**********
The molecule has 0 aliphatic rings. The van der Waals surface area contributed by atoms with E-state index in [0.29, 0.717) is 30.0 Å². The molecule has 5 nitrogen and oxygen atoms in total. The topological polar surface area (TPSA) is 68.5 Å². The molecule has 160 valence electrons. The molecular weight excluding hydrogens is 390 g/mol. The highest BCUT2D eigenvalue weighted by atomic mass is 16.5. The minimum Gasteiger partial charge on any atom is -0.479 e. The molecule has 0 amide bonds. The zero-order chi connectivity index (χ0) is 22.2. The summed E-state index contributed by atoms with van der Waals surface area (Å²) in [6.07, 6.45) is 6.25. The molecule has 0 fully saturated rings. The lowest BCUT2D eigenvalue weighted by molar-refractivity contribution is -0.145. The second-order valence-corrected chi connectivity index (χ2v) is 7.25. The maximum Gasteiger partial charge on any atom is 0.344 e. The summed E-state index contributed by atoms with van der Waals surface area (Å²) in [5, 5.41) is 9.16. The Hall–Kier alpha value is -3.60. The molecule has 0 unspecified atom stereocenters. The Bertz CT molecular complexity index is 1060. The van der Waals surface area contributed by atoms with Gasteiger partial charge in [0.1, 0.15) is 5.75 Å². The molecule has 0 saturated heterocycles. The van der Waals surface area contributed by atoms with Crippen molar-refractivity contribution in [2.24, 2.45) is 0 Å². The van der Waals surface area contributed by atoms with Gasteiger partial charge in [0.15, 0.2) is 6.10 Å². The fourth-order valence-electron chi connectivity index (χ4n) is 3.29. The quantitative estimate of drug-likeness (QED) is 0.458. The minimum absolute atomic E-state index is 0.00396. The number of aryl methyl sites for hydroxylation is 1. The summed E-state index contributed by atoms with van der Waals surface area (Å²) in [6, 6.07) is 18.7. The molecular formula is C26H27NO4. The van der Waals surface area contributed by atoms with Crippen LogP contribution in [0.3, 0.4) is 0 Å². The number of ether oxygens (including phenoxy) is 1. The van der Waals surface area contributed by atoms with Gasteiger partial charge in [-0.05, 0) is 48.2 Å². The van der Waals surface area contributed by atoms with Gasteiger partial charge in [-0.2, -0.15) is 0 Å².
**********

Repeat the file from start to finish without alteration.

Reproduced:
The molecule has 0 aliphatic rings. The van der Waals surface area contributed by atoms with E-state index in [0.29, 0.717) is 30.0 Å². The molecule has 5 nitrogen and oxygen atoms in total. The topological polar surface area (TPSA) is 68.5 Å². The molecule has 160 valence electrons. The molecular weight excluding hydrogens is 390 g/mol. The highest BCUT2D eigenvalue weighted by atomic mass is 16.5. The minimum Gasteiger partial charge on any atom is -0.479 e. The molecule has 0 amide bonds. The zero-order chi connectivity index (χ0) is 22.2. The summed E-state index contributed by atoms with van der Waals surface area (Å²) in [6.07, 6.45) is 6.25. The molecule has 0 fully saturated rings. The lowest BCUT2D eigenvalue weighted by molar-refractivity contribution is -0.145. The second-order valence-corrected chi connectivity index (χ2v) is 7.25. The maximum Gasteiger partial charge on any atom is 0.344 e. The summed E-state index contributed by atoms with van der Waals surface area (Å²) in [5, 5.41) is 9.16. The Hall–Kier alpha value is -3.60. The molecule has 0 unspecified atom stereocenters. The Bertz CT molecular complexity index is 1060. The van der Waals surface area contributed by atoms with Gasteiger partial charge in [0.1, 0.15) is 5.75 Å². The molecule has 0 saturated heterocycles. The van der Waals surface area contributed by atoms with Crippen molar-refractivity contribution in [2.24, 2.45) is 0 Å². The van der Waals surface area contributed by atoms with Gasteiger partial charge in [0.15, 0.2) is 6.10 Å². The fourth-order valence-electron chi connectivity index (χ4n) is 3.29. The quantitative estimate of drug-likeness (QED) is 0.458. The minimum absolute atomic E-state index is 0.00396. The number of aryl methyl sites for hydroxylation is 1. The summed E-state index contributed by atoms with van der Waals surface area (Å²) in [6, 6.07) is 18.7. The molecular formula is C26H27NO4. The van der Waals surface area contributed by atoms with Crippen LogP contribution in [0.3, 0.4) is 0 Å². The number of ether oxygens (including phenoxy) is 1. The van der Waals surface area contributed by atoms with Gasteiger partial charge in [-0.05, 0) is 48.2 Å². The van der Waals surface area contributed by atoms with Gasteiger partial charge in [-0.2, -0.15) is 0 Å².